Truku Aborigines Protest 'Unfair' Police Arrest

Truku Aborigines Protest 'Unfair' Police Arrest
台灣原住民族太魯閣族學生青年會前會長Ciwang Teyra,在反亞泥路跑現場講述此地名為太魯閣。Photo Credit:地球公民基金會

What you need to know

Aborigines claim they are prosecuted for carrying out their traditions.

Truku Aborigines from the Knkreyan Village, also known as Tongmen Village (銅門部落), in Hualien County gathered in front of the Ninth Division of the Seventh Special Police Corps today to protest over the arrest of three tribe members.

Local police arrested the three men under the Mining Act on Aug. 18 for the illegal mining of rhodonite, a pink mineral prized by collectors, on state-owned land. However, one of the Knkreyan villagers, Rakaw Didi, said the rock collected by the men was limestone, not rhodonite.

The 200-kg rock in question was handed over to the Hualien Forestry Bureau for examination, and then returned to the location where it was found, the Chinese-language Liberty Times reported. Police claim the rock was rhodonite. The Hualien Forestry Bureau has yet to confirm those claims.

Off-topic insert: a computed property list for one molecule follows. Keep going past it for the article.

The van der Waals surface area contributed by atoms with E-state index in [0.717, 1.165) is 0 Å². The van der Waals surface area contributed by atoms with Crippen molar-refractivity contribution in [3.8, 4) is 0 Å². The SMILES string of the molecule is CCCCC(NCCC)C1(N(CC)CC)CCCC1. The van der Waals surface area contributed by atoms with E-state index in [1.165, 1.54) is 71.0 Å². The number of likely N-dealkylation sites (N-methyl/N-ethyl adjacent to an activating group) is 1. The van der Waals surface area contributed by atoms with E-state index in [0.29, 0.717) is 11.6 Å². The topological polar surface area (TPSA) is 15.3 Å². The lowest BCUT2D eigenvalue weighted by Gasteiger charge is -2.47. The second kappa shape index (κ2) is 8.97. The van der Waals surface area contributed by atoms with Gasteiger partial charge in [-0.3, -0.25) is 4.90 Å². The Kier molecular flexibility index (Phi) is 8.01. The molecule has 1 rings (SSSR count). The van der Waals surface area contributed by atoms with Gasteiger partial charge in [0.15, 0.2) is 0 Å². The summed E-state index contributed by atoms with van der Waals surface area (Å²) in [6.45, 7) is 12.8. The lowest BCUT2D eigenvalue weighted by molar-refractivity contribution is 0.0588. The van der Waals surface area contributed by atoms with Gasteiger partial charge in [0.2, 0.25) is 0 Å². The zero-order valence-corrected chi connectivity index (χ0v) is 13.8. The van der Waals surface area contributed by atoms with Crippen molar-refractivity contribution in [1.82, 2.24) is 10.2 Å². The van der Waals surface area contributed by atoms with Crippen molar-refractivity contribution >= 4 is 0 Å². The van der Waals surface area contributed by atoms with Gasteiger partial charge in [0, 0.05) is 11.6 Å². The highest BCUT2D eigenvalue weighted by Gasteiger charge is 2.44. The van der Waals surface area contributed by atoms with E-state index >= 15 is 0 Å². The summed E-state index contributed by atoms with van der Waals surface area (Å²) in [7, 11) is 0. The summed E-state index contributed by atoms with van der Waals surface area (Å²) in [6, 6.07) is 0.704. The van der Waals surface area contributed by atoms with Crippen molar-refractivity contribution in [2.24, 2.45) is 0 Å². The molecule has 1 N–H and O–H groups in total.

In a Facebook post, the Ninth Division says police received a tip-off informing them that the three men were mining rhodonite in the Tongmen area. The men were found using an electric winch and cables to lift the rock from the river bed. Rakaw Didi said police were giving the Truku Aborigines a bad name by claiming the Truku men were stealing rhodonite from the area.

Tongmen Tribal Council Chairman Masaw said the constant arrests of Aborigines demonstrate that President Tsai Ing-wen’s (蔡英文) Aug. 1 apology was "insincere."

Taiwan’s Indigenous Peoples Basic Law, which came into effect in 2005, ensures the right of Aborigines to practice their traditions and protects their rights to land and natural resources.

However, Chen Tsai-i (陳采邑) of the Indigenous Peoples Committee under the Taiwan Legal Aid Foundation told Taiwan Indigenous TV that many policemen are unaware of Aborigines’ rights under the Indigenous Peoples Basic Law, which is why so many of these arrests keep occurring.

Last October, five Truku men from Tongmen were also arrested upon returning from their annual mgay bari Thanksgiving hunt, even though their hunting activities were legally registered with the relevant authorities. Their firearms and meat from their kill were confiscated.

Truku tribe members then held a sit-in the following month to protest the arrest in front of the Hualien County Police Bureau for over an hour until Deputy Commissioner Yang Kuo-hsiang (楊國祥) met with them and accepted their petition.

First Editor: Olivia Yang
Second Editor: J. Michael Cole